By the mid-1990's however the more traditional laws on secured financing no longer were necessarily the most economically productive, and this factor often increases for less developed legal systems and economies, This in turn led some to look beyond the established concepts of "harmonization", i.e. a type of middle ground between existing law standards, and to focus instead on economic results-based tests for appropriate commercial law standards. We can now see that traditional harmonization of existing secured finance laws, for example, clearly does not work effectively if the test is the best credit enhancement.

Cross-border commercial finance in a more global economy requires some measure of harmonization, of course, but also a higher level of ex-ante predictability and at the same time


lower risks, in order to bring more credit into a number of markets and to lower the costs. Commercial finance laws, unlike many other areas of private law, can be tested as to credit effect through neutral capital markets, which assess risks common to raising capital across borders. This is less necessary for internal market transactions of some more developed countries, because credit law and practice, even if restrictive, can adjust within closed systems and may not need changes to attract outside capital. The converse is, however, often true for cross-border finance, and especially so for lesser credit economies. International "credit maps" reflect the status of laws in place, and their effect is substantial. Without significant changes in existing secured finance laws, modern capital markets for many countries may remain out of reach. (1 would note, in passing, that this raises issues at another level as to the purpose of commercial law, and how that fits into overall societal and political objectives, but that's a topic for another day).

Different secured finance models have been tested in international credit markets, and some produce greater credit enhancement. Unidroit's Cape Town Convention, Uncitral's accounts receivables convention, and the OAS model secured finance law have all adopted a common path: secured credit based on priority rights through publicly accessible and transparent notice filing systems. These are low cost systems, requiring little information for filing, but economically effective. While proven to be best able amongst competing systems to lower risk by resting on transparency and publicity, as I will note later it is not yet clear that such systems will become commonly used.

One of the trends one might draw from the examples above, is that each has moved to some extent away from legal concepts embedded in traditional property law. The Cape Town Convention embraces modern "asset-based" financing and the Uncitral Receivables Convention embraces modern finance based on intangible rights to payment, both of which are grounded as it were in highly moveable collateral, which requires a shift in the concept of secured rights.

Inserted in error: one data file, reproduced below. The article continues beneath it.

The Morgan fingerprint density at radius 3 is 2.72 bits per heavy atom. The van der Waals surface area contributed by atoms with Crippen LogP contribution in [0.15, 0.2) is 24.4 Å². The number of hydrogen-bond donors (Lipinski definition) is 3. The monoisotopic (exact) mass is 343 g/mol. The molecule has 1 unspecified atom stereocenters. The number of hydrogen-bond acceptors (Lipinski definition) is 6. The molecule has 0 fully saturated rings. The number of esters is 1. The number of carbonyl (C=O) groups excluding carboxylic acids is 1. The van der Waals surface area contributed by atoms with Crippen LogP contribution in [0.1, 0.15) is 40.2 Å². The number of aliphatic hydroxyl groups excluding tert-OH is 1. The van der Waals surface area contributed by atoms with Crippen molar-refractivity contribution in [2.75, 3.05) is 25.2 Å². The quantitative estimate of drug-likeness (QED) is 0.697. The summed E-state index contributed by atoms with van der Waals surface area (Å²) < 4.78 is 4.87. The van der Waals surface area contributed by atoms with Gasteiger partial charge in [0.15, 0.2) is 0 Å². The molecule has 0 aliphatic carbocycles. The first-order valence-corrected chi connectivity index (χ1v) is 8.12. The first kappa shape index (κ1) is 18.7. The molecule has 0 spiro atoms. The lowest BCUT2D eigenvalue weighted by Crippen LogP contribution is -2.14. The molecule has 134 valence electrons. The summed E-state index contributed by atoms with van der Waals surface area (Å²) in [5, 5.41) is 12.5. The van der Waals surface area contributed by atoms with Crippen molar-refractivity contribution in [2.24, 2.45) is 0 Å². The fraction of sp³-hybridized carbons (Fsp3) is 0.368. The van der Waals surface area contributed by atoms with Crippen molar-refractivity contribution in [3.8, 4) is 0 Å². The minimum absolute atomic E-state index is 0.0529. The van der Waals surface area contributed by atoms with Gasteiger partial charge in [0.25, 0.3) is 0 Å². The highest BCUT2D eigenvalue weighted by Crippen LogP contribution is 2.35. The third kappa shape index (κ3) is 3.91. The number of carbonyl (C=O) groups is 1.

The latter, for example, allows present "rights" to vest in future goods not yet in existence, and future payment obligations as well. It also allows "bulk" financing, that is the bundling of payment rights which become almost fungible and without individual identification, such as might be required in ordinary property law. The mobile equipment convention in turn provides for the creation of treaty-based secured rights, not drawn from property law, which prevail over otherwise valid national rights if properly filed in a new international registry. These filings are neither examined as to adequacy or validated, and thus the registry operates not as a property type system, but simply places all financing parties on notice of possible superior priorities.

The Hague Conference may seek to go one step further: in order to determine the law applicable to intermediaries, which has become very important both for financing and systemic risk concerns, it is likely that conflict of laws rules drawn from property-based concepts of corporate record owners' rights cannot be maintained. If applicable law continues to be tied to


property concepts, as through lex res sitae rules, it will become very problematic, as the evidence of "rights" increasingly moves through computer systems across borders rapidly, and transfers of interests to new holders takes place through tiers of modern intermediaries, i.e. third parties who "hold" these interests and can effectuate their movement between countries.

That said, we should now also look at the constraints and possible limits on this modern trend. First, the "jury is still out" as we say, as to whether a significant number of countries will shift to the more modern asset-based and receivables financing, or the newer concepts of secured rights in securities, already in place in some jurisdictions. Economic performance alone may not be sufficient to support change in civil or commercial law in some countries. While one could seek this type of economic boost by modernizing secured finance laws domestically, without embracing globalization more widely (though it may be difficult to do one very deeply without the other), the debates on the values of globalization may nevertheless also affect decisions on adoption of modern finance laws.